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Senior Leaders in CCCU Institutions: Gender

posted Dec 16, 2011, 6:19 PM by Greg Smith   [ updated Dec 17, 2011, 2:58 PM ]
My preliminary analysis of gender distribution among senior leaders of CCCU member schools has yielded some fruitful observations. Of the 811 incumbents identified by name in my research, I found that 79% were men (n=637) and just 21% were women (n=174). The administrative circle within this segment of Christian higher education is clearly dominated by men. However, that generalization obscures nuances of reality. The fact is that the prevalence of male incumbents varied substantially by position level and administrative purview. In addition, there were some differences in the educational attainments of male and female administrators considered in this study.

On the matter of position level, I found that the proportion of women increased in inverse proportion to a power continuum. In other words, the lower-ranking the position category, the more likely it was to be occupied by a woman (see Chart 1). Female presidents were extremely uncommon, being found in just 4% of schools. Other powerful posts, such as provosts and executive VPs, and indeed most standard VP positions, were also male-dominated (75%+). Positions of lesser power--identified by labels such as dean, director, and the assistant/associate variants of more powerful positions--were held by women in 32-40% of cases.


Chart 1. Gender Distribution by Position Level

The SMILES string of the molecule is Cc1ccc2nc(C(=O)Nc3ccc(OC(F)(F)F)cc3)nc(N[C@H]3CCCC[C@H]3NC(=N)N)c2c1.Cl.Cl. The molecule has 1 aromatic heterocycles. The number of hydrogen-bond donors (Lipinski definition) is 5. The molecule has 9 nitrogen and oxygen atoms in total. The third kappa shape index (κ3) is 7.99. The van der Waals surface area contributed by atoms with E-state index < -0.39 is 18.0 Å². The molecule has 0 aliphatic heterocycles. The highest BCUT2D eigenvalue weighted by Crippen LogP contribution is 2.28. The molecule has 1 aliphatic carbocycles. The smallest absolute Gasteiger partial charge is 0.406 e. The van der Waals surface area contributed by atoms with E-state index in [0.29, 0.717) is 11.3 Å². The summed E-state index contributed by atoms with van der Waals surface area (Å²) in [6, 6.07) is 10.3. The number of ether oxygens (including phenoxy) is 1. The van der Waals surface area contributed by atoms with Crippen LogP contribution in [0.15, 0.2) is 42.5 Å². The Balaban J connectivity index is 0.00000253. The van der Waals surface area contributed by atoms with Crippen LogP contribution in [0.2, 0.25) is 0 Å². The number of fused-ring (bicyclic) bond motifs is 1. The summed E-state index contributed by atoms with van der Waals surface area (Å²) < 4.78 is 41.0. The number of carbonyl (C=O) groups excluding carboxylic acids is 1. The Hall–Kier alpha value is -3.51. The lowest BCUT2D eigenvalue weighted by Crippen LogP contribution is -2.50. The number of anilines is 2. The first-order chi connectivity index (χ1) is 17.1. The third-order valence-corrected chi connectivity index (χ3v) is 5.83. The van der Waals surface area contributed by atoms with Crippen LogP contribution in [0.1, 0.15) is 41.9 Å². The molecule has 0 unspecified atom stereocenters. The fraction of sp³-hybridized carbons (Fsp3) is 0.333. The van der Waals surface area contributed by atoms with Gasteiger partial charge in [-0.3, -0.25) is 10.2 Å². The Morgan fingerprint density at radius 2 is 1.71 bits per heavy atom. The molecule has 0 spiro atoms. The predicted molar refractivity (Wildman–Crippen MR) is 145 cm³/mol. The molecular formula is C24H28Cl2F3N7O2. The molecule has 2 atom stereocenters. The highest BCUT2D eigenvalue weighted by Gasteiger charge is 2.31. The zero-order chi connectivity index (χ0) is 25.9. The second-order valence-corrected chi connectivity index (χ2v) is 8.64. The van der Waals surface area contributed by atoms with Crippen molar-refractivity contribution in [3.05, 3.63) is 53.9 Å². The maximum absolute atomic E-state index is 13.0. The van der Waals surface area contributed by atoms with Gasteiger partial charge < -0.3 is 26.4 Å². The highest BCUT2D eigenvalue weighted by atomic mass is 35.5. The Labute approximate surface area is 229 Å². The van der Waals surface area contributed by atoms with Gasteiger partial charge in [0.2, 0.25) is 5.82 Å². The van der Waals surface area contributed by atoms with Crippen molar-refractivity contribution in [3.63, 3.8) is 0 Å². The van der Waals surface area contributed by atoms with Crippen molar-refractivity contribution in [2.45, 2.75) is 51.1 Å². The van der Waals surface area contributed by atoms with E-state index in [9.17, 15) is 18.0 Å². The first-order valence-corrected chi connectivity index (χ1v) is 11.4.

Chart 1 - Gender Distribution by Position Level

The distribution of men and women also varied among the various administrative specializations (see Chart 2). The paucity of female administrators with purview over the entire institution (presidents, provosts, etc.) has already been noted. Oversight of information technology operations was even more male-dominated, with 93% of incumbents being identified as men. Advancement and spiritual life functions were also largely staffed by men. Women were most likely to fulfill leadership roles in the areas of marketing/communication (43%) and general administration (40%). The traditional cabinet roles of academic, student, and financial affairs were held by women in roughly one-quarter of cases.


Chart 2. Gender Distribution by Function
Chart 2 - Gender Distribution by Administrative Function

Finally, my initial analysis revealed that male and female administrators differed somewhat in their educational attainments. Administrator credentials were readily available for about two-thirds of the institutions included in the study. Across the 540 or so officer profiles that listed their academic degrees, males were found to have earned both master's and doctoral degrees at higher rates than their female counterparts (see Table 1).


Table 1. Educational Attainments by Gender

 
1+ Master's Degree(s)
 1+ Doctoral Degree(s)
 Females 75% 41%
 Males 80% 57%


In presenting these preliminary findings, I'd like to solicit reader feedback on a couple of key counts. First, I'm interested to know how various readers respond to the findings--what interpretations they might attach to the data. Second, I'd be pleased if anyone can point me to sources of data that might establish a comparative framework for what I've presented here. In other words, I'm curious to know how the gender profile of CCCU administrators diverges from the norm within North American higher education. Comments are welcomed below or via the site's contact form.
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